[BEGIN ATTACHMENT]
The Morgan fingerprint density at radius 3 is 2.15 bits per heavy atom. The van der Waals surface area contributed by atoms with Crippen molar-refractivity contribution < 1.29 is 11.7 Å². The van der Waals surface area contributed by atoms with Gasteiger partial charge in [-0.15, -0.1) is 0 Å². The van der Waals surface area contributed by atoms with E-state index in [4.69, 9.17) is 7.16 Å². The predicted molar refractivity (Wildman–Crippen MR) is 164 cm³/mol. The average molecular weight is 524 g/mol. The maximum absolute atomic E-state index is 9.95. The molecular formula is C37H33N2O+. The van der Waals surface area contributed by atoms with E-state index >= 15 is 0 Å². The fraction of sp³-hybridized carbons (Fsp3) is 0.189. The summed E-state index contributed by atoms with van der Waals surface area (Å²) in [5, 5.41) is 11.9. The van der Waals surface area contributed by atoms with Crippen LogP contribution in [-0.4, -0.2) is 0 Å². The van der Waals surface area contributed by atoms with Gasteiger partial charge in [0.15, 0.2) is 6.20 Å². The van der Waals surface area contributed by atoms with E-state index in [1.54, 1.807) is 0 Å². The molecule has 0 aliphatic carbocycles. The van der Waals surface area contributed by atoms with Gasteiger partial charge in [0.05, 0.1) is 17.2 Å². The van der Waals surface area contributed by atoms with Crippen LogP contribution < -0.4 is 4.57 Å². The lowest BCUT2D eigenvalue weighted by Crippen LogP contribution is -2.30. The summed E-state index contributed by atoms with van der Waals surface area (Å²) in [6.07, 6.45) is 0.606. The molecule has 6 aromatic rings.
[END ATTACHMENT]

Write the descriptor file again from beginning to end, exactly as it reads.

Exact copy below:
The Morgan fingerprint density at radius 3 is 2.15 bits per heavy atom. The van der Waals surface area contributed by atoms with Crippen molar-refractivity contribution < 1.29 is 11.7 Å². The van der Waals surface area contributed by atoms with Gasteiger partial charge in [-0.15, -0.1) is 0 Å². The van der Waals surface area contributed by atoms with E-state index in [4.69, 9.17) is 7.16 Å². The predicted molar refractivity (Wildman–Crippen MR) is 164 cm³/mol. The average molecular weight is 524 g/mol. The maximum absolute atomic E-state index is 9.95. The molecular formula is C37H33N2O+. The van der Waals surface area contributed by atoms with E-state index >= 15 is 0 Å². The fraction of sp³-hybridized carbons (Fsp3) is 0.189. The summed E-state index contributed by atoms with van der Waals surface area (Å²) in [5, 5.41) is 11.9. The van der Waals surface area contributed by atoms with Crippen LogP contribution in [-0.4, -0.2) is 0 Å². The van der Waals surface area contributed by atoms with Gasteiger partial charge in [0.15, 0.2) is 6.20 Å². The van der Waals surface area contributed by atoms with E-state index in [1.54, 1.807) is 0 Å². The molecule has 0 aliphatic carbocycles. The van der Waals surface area contributed by atoms with Gasteiger partial charge in [0.05, 0.1) is 17.2 Å². The van der Waals surface area contributed by atoms with Crippen LogP contribution < -0.4 is 4.57 Å². The lowest BCUT2D eigenvalue weighted by Crippen LogP contribution is -2.30. The summed E-state index contributed by atoms with van der Waals surface area (Å²) in [6.07, 6.45) is 0.606. The molecule has 6 aromatic rings.